The US Army’s decision to delay Block II upgrades to its CH-47F Chinook fleet for five years has left a sizable hole in Boeing’s production schedule.

The company had anticipated contracts for 473 CH-47F and 69 MH-47G Block II upgrades, with the first units delivered in 2023. Boeing is under contract to develop three remanufactured CH-47F Block II aircraft as engineering and manufacturing development (EMD) examples.

CH-47 Chinook c US Army Major Carson Petry 5123075

Boeing CH-47 Chinook

US Army

However, the US Army plans to delay its order of CH-47F Block II helicopters in favor of shifting that funding to its Future Vertical Lift programme. The 69 MH-47G Block II orders are going forward.

Block II upgrades for the Chinook include single-cell composite fuel tanks with increased capacity, a new drivetrain and a new blade that promises extra lift in high and hot environments. Overall, the aircraft's payload capacity will increase more than 1,814kg (4,000lb), Boeing says.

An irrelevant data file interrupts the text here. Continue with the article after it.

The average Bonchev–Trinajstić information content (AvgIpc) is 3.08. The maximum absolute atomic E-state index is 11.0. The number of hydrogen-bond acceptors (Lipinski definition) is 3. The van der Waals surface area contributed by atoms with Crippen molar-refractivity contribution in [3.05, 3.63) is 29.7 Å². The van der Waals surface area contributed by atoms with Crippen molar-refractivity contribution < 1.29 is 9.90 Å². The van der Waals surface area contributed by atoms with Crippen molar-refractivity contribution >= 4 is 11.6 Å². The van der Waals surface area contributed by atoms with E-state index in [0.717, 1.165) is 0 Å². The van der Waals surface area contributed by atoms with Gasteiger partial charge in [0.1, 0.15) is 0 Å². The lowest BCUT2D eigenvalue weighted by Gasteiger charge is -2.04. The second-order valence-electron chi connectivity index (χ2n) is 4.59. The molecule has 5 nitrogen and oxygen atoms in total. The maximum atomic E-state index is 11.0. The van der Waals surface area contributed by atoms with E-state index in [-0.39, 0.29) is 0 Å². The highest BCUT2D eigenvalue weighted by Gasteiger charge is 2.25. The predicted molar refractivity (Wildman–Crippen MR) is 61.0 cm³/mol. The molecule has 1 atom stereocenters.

The timing of the US Army’s delay is difficult for Boeing as the company’s Block I Chinook production is waning. The airframe manufacturer was hoping to sustain its production line with orders for 87 Block I helicopters, which it received over the past three years from foreign militaries, including India and Spain. However, even if it wins more contracts from foreign customers, such as Germany or Israel, there will likely not be enough orders to replace the Block II upgrades it had anticipated.

“Our original plan was to ramp down Block I production and ramp up Block II production,” says Chuck Dabundo, Boeing H-47 programme manager. “The reality is this is a line that relies heavily on US Army production.”

The total US Army Block II programme could bring 15 to 20 years of production to its Philadelphia, Pennsylvania facility, Boeing says.

Boeing says it is now worried that the delay could impact its workforce and lower quantities could hurt suppliers, causing some to break from the programme. The company is also concerned that the programme could be scrapped entirely.

The company is lobbying the US Army and the US Congress to reconsider the Block II delay.